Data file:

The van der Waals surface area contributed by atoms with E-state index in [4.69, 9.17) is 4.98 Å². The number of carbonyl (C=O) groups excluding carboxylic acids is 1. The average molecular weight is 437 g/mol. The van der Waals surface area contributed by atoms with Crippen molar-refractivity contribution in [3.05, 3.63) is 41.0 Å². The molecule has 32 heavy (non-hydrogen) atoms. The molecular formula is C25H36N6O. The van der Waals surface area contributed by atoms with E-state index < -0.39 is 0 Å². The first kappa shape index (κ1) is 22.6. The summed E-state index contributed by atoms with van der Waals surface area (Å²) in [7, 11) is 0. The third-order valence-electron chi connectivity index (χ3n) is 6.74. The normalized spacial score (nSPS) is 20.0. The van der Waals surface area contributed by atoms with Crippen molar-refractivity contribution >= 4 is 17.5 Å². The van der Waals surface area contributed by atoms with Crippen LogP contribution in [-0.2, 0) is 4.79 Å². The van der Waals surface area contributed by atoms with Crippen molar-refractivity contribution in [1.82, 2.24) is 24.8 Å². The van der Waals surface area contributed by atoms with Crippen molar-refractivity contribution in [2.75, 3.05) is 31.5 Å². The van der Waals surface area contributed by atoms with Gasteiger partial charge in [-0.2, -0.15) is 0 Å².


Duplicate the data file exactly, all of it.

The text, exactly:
The van der Waals surface area contributed by atoms with E-state index in [4.69, 9.17) is 4.98 Å². The number of carbonyl (C=O) groups excluding carboxylic acids is 1. The average molecular weight is 437 g/mol. The van der Waals surface area contributed by atoms with Crippen molar-refractivity contribution in [3.05, 3.63) is 41.0 Å². The molecule has 32 heavy (non-hydrogen) atoms. The molecular formula is C25H36N6O. The van der Waals surface area contributed by atoms with E-state index < -0.39 is 0 Å². The first kappa shape index (κ1) is 22.6. The summed E-state index contributed by atoms with van der Waals surface area (Å²) in [7, 11) is 0. The third-order valence-electron chi connectivity index (χ3n) is 6.74. The normalized spacial score (nSPS) is 20.0. The van der Waals surface area contributed by atoms with Crippen molar-refractivity contribution >= 4 is 17.5 Å². The van der Waals surface area contributed by atoms with Crippen LogP contribution in [-0.2, 0) is 4.79 Å². The van der Waals surface area contributed by atoms with Crippen molar-refractivity contribution in [1.82, 2.24) is 24.8 Å². The van der Waals surface area contributed by atoms with Crippen molar-refractivity contribution in [2.75, 3.05) is 31.5 Å². The van der Waals surface area contributed by atoms with Gasteiger partial charge in [-0.2, -0.15) is 0 Å².